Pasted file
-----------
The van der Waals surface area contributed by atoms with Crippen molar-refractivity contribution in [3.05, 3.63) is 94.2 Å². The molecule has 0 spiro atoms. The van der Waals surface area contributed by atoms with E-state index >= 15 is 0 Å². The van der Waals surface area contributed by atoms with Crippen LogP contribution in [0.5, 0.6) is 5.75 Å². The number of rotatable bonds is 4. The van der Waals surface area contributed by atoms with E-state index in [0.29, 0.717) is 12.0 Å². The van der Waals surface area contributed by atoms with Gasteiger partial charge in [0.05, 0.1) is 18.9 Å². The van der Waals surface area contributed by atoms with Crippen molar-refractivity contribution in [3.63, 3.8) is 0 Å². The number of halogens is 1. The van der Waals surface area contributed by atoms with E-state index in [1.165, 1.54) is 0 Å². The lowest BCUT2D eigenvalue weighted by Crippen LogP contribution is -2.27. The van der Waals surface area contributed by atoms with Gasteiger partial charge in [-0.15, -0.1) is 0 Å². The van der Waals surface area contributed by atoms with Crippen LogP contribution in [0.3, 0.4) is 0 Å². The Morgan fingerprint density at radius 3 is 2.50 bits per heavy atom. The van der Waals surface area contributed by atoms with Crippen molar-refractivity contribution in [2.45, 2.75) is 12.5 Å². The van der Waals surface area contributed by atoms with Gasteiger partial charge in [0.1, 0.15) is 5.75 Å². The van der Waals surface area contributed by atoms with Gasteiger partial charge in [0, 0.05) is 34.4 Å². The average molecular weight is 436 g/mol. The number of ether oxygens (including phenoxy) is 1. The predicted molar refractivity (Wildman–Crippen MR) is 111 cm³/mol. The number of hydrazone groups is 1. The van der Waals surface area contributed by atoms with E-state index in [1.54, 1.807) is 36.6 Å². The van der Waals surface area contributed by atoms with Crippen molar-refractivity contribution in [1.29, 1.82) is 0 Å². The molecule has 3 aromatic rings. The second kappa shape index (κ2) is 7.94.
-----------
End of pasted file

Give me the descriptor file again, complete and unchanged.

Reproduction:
The van der Waals surface area contributed by atoms with Crippen molar-refractivity contribution in [3.05, 3.63) is 94.2 Å². The molecule has 0 spiro atoms. The van der Waals surface area contributed by atoms with E-state index >= 15 is 0 Å². The van der Waals surface area contributed by atoms with Crippen LogP contribution in [0.5, 0.6) is 5.75 Å². The number of rotatable bonds is 4. The van der Waals surface area contributed by atoms with E-state index in [0.29, 0.717) is 12.0 Å². The van der Waals surface area contributed by atoms with Gasteiger partial charge in [0.05, 0.1) is 18.9 Å². The van der Waals surface area contributed by atoms with Crippen molar-refractivity contribution in [3.63, 3.8) is 0 Å². The number of halogens is 1. The van der Waals surface area contributed by atoms with E-state index in [1.165, 1.54) is 0 Å². The lowest BCUT2D eigenvalue weighted by Crippen LogP contribution is -2.27. The van der Waals surface area contributed by atoms with Gasteiger partial charge in [-0.15, -0.1) is 0 Å². The van der Waals surface area contributed by atoms with Crippen LogP contribution in [0.3, 0.4) is 0 Å². The Morgan fingerprint density at radius 3 is 2.50 bits per heavy atom. The van der Waals surface area contributed by atoms with Crippen molar-refractivity contribution in [2.45, 2.75) is 12.5 Å². The van der Waals surface area contributed by atoms with Gasteiger partial charge in [0.1, 0.15) is 5.75 Å². The van der Waals surface area contributed by atoms with Gasteiger partial charge in [0, 0.05) is 34.4 Å². The average molecular weight is 436 g/mol. The number of ether oxygens (including phenoxy) is 1. The predicted molar refractivity (Wildman–Crippen MR) is 111 cm³/mol. The number of hydrazone groups is 1. The van der Waals surface area contributed by atoms with E-state index in [1.54, 1.807) is 36.6 Å². The van der Waals surface area contributed by atoms with Crippen molar-refractivity contribution in [1.29, 1.82) is 0 Å². The molecule has 3 aromatic rings. The second kappa shape index (κ2) is 7.94.